16. 16. Your baby can inherit a lot more than just hair color and physical features from its parents. As you await the arrival of your new baby, you’ll probably wonder not only what they will look like, but how they’ll act, talk, walk, and more. Thankfully, studying genetics has allowed us to pinpoint which of these traits come from which parent, so you can narrow down exactly who your little one got those dimples from.
  17. 17. Sleeping Style Between tossing and turning, insomnia, and even being a fan of n babies can aps, pick up on these from mom during nap time and turn them into their own lifelong sleep habits. Monkey see, monkey do!
  18. 18. Hair Color While it is most likely that the baby will inherit the dominant over recessive genes, the color of a mother’s hair can also say a lot about what the hairs on your little one will look like.
  19. 19. Hair Texture Like hair color, your little one is more likely to inherit the texture of their mother’s hair over their father, so your curls could definitely carry over to the baby!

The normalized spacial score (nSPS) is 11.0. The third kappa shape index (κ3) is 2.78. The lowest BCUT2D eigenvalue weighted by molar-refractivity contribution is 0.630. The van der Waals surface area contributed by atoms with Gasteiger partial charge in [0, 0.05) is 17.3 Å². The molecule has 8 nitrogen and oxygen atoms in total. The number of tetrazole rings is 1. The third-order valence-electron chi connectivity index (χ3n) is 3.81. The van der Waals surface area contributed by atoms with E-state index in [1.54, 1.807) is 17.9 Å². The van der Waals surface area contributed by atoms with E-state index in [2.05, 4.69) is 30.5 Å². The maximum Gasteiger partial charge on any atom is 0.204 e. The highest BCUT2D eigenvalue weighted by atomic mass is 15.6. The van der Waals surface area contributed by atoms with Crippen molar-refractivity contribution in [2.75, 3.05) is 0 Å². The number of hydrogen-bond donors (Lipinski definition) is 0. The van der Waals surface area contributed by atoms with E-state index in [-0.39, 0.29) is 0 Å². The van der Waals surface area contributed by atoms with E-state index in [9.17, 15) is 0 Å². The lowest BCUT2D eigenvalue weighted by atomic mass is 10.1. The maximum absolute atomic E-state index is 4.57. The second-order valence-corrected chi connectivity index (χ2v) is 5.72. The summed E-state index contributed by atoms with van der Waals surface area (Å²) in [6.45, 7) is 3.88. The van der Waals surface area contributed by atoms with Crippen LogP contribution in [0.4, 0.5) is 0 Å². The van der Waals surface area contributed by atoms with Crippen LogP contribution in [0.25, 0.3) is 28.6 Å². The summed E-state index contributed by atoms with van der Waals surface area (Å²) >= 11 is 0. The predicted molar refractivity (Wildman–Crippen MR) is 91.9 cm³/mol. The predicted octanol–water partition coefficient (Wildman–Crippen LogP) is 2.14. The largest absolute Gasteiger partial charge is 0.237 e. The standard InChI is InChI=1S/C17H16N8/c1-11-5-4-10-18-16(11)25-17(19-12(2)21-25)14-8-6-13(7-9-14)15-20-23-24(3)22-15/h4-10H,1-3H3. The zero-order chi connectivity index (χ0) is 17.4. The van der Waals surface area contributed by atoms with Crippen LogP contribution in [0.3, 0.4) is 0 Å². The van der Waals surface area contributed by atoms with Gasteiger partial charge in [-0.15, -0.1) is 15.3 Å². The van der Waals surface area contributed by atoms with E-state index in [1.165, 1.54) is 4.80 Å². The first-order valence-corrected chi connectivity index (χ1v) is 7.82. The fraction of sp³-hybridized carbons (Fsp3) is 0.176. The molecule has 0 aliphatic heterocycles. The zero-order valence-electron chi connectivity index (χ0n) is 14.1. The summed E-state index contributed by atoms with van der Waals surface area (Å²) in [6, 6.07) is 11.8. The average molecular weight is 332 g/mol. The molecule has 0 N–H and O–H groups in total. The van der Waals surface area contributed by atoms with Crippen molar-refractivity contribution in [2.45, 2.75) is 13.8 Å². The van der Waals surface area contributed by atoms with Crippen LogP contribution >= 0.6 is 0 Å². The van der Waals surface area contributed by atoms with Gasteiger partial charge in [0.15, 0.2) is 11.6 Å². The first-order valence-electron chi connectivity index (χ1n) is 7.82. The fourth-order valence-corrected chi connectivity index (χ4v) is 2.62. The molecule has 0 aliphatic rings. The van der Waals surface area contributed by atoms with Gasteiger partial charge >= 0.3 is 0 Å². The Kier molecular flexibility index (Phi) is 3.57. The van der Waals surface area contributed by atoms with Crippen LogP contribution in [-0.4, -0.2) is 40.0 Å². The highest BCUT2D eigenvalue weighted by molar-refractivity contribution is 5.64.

20. 20. Temper Will your little one not stop crying or screaming? You may have yourself to thank (or blame) for that! While their environment does play a part in this, new studies have indicated that genetic makeup could play a larger role in your baby’s temperament.
  21. 21. Dominant Hands While having two parents who are left-handed could all but guarantee that their baby would too be left-handed, if only the mother is a lefty, your baby likely will be too!
  22. 22. Migraines If you suffer from migraines, there could be a higher chance that your little one will too one day.